Nov 15, 2019
Live theatre is one of the oldest art forms, but rather than fade away in the face of easy social media and instant entertainment, it is experiencing a resurgence. What is it about live drama that keeps filling theatres around the world? How are theatre directors keeping the form relevant, accessible and engaging? What are the cultural touchstones of the stage, and what makes it so much fun?
Ben is in Edmonton to chat with Daryl Cloran, Artistic Director of the renowned Citadel Theatre.
About the Guest
Daryl began his tenure with the Citadel in September 2016. He came to Edmonton from his role as Artistic Director of Western Canada Theatre (WCT) in Kamloops, B.C. Past chairman of the Citadel Board of Directors, Sheila Witwicky, has said of Daryl that “he has the special combination of vision, skill, experience and artistry that running a theatre centre like ours requires.”
Originally from Ontario, Daryl was at the artistic helm of WCT for six years and, in addition, is a nationally recognized director of productions across the country, including at the Arts Club, Theatre Calgary, National Arts Centre, Shaw Festival, Canadian Stage and Neptune Theatre. He was the Artistic Director of Theatrefront, Toronto, known for its unique international theatre collaborations in countries such as South Africa and Bosnia-Herzegovina, which played across Canada and internationally to much acclaim. He’s also the co-creator and director of DRUM! a musical celebration of the founding cultures of the Maritimes which features a large cast of dancers and musicians from Celtic, Acadian, African-Canadian, and First Nations origin.
Daryl is thrilled to be spending the next chapter of his career in a theatre town like Edmonton. “My passion as a theatre-maker and Artistic Director is community. It will be my job as Artistic Director of the Citadel Theatre to become a contributing part of Edmonton’s artistic community and to provide opportunities to local artists and train emerging artists from the region and across the country,” he says. “I believe the Citadel must maintain a high profile leadership role within Edmonton and continue to figure prominently as part of the national theatre scene. As Artistic Director, I will pursue partnerships and opportunities to showcase the Citadel’s work on national stages. I believe a theatre with the profile of the Citadel should be known nationally for its work, and while the Edmonton community will always be our primary audience, audiences across North America should see our fabulous productions.”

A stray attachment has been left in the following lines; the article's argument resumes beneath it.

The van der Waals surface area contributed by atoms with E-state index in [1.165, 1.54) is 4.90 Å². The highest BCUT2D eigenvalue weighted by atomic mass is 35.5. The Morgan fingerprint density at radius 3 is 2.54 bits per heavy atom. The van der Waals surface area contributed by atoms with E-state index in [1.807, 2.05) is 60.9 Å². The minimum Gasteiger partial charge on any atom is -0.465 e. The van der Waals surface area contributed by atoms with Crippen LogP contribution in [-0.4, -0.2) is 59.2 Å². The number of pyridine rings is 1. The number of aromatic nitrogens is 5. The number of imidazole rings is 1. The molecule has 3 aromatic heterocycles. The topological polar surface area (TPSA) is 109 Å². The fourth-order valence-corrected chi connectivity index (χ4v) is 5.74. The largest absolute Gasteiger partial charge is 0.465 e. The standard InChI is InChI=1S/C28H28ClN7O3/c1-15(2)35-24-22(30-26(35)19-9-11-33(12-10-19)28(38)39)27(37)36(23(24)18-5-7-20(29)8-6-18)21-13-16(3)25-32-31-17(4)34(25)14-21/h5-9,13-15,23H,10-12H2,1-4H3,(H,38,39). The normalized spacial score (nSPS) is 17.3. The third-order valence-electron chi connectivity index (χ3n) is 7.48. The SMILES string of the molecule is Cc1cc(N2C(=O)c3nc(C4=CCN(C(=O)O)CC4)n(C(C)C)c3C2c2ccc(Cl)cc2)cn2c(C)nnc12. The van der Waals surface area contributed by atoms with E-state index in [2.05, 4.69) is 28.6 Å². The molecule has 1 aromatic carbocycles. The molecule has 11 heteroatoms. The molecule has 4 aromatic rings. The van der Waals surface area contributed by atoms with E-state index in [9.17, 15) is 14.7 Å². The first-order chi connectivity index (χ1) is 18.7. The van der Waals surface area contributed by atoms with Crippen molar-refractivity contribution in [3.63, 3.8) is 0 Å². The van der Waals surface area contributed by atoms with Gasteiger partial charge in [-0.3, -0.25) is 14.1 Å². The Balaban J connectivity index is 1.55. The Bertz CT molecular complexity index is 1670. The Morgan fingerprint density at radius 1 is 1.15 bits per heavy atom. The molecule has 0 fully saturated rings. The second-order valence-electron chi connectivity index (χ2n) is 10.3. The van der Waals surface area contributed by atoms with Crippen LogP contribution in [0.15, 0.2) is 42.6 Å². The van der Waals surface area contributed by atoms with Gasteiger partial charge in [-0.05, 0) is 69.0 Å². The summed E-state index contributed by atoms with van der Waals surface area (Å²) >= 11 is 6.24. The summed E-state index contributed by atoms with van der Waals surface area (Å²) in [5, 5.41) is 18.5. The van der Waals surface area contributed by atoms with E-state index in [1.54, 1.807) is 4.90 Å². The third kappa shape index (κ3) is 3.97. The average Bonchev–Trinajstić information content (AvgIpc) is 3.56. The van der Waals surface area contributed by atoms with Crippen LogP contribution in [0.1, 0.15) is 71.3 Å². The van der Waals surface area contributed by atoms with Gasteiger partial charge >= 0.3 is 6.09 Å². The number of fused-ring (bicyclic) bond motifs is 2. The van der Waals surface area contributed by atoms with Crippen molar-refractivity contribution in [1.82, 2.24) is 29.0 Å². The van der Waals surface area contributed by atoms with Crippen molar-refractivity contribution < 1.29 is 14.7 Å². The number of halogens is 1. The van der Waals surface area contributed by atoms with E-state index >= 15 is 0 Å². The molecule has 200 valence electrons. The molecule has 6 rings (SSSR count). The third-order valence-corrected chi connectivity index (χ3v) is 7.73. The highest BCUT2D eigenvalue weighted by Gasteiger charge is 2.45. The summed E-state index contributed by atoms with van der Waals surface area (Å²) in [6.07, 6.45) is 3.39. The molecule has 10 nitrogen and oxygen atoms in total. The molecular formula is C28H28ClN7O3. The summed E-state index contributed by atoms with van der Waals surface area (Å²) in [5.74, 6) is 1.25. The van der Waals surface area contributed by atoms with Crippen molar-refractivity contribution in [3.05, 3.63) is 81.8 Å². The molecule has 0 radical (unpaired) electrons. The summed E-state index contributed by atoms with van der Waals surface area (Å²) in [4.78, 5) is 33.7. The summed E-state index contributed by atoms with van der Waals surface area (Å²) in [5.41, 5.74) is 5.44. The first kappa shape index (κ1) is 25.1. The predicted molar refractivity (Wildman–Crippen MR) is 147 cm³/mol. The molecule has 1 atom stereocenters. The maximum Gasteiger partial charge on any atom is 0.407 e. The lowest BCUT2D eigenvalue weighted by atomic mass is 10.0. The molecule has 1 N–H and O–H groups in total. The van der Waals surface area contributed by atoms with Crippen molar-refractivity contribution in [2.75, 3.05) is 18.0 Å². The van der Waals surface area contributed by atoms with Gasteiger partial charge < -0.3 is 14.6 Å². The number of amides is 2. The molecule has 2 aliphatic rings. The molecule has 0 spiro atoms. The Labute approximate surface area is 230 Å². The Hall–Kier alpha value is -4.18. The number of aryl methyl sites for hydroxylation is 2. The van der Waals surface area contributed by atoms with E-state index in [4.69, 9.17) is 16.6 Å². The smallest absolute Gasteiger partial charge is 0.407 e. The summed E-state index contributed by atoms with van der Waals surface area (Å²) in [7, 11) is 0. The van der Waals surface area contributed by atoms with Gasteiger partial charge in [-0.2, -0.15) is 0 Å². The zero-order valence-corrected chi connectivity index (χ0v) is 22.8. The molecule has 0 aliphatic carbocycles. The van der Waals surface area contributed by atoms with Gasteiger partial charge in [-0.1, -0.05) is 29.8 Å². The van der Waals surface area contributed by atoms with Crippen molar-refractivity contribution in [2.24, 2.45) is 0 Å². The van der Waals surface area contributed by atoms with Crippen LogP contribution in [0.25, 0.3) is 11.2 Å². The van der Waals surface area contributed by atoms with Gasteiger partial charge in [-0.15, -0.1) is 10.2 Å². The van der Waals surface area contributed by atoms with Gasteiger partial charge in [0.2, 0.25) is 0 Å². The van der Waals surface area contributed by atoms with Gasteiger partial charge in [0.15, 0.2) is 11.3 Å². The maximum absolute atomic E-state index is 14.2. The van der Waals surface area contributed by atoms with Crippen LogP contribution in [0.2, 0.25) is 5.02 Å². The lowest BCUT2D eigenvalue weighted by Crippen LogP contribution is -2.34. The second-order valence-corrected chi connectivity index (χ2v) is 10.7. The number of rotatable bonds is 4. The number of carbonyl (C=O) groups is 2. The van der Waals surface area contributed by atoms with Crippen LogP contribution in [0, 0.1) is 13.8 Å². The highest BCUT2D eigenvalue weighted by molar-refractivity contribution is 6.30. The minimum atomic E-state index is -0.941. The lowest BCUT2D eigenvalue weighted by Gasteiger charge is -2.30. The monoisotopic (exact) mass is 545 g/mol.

Growing audiences is a particular focus of Daryl’s. He’s keenly interested in having young people experience the magic of theatre, as well as in the importance of multi-cultural voices on Edmonton’s stages. WCT is a national leader in the creation of First Nations theatre work and the support of First Nations artists. Children of God, a musical co-developed at WCT about the residential school experience in Canada, premiered at the National Arts Centre in June 2017, and will appear on the Shoctor stage at the Citadel March 3 to 24, 2018.
Daryl also has a great interest in theatrical experimentation. At WCT, he created the annual High-Wire Festival, which challenged the relationship between artist and audience by exploring different theatre formats (micro-performance, immersive performance, interactive productions). Daryl intends to bring this desire for experimentation and attracting non-traditional audiences to the Citadel.
“I value theatre that asks questions important to its community; I value creative risks,” he says. “The Citadel is an incredible theatre company with a history of innovation, high production values and important contributions to the Canadian theatre landscape. I want to build on this success, honour its traditions and also take appropriate risks to lead the Citadel into the next phase of its artistic growth. My wife and I and our two young sons are excited to be calling Edmonton home.”
Mentioned in this Episode
The Quote of the Week
"I regard the theatre as the greatest of all art forms, the most
immediate way in which a human being can share with another the
sense of what it is to be a human being."
- Oscar Wilde (1854-1900)